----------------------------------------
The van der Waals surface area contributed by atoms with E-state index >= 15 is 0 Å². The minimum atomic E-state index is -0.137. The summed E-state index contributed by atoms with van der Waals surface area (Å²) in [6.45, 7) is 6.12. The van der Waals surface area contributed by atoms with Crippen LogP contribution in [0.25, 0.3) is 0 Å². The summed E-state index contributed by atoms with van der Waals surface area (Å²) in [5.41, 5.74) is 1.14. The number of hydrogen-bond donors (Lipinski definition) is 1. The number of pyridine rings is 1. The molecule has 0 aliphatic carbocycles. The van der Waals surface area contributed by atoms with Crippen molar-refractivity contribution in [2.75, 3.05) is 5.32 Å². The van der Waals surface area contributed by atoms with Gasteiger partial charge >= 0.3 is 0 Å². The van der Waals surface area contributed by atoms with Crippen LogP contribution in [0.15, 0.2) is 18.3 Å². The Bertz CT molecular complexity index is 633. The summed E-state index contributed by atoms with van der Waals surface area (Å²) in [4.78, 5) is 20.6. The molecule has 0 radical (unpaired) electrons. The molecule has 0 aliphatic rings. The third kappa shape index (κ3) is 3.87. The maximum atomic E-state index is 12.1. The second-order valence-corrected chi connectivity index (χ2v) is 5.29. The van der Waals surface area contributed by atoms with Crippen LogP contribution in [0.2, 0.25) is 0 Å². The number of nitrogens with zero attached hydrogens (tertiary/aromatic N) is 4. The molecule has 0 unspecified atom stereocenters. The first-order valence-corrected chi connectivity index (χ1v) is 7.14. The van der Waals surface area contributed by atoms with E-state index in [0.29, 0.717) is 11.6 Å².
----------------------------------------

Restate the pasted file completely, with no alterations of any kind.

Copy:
The van der Waals surface area contributed by atoms with E-state index >= 15 is 0 Å². The minimum atomic E-state index is -0.137. The summed E-state index contributed by atoms with van der Waals surface area (Å²) in [6.45, 7) is 6.12. The van der Waals surface area contributed by atoms with Crippen LogP contribution in [0.25, 0.3) is 0 Å². The summed E-state index contributed by atoms with van der Waals surface area (Å²) in [5.41, 5.74) is 1.14. The number of hydrogen-bond donors (Lipinski definition) is 1. The number of pyridine rings is 1. The molecule has 0 aliphatic carbocycles. The van der Waals surface area contributed by atoms with Crippen molar-refractivity contribution in [2.75, 3.05) is 5.32 Å². The van der Waals surface area contributed by atoms with Gasteiger partial charge >= 0.3 is 0 Å². The van der Waals surface area contributed by atoms with Crippen LogP contribution in [0.15, 0.2) is 18.3 Å². The Bertz CT molecular complexity index is 633. The summed E-state index contributed by atoms with van der Waals surface area (Å²) in [4.78, 5) is 20.6. The molecule has 0 radical (unpaired) electrons. The molecule has 0 aliphatic rings. The third kappa shape index (κ3) is 3.87. The maximum atomic E-state index is 12.1. The second-order valence-corrected chi connectivity index (χ2v) is 5.29. The van der Waals surface area contributed by atoms with Crippen LogP contribution in [0.2, 0.25) is 0 Å². The number of nitrogens with zero attached hydrogens (tertiary/aromatic N) is 4. The molecule has 0 unspecified atom stereocenters. The first-order valence-corrected chi connectivity index (χ1v) is 7.14. The van der Waals surface area contributed by atoms with E-state index in [0.29, 0.717) is 11.6 Å².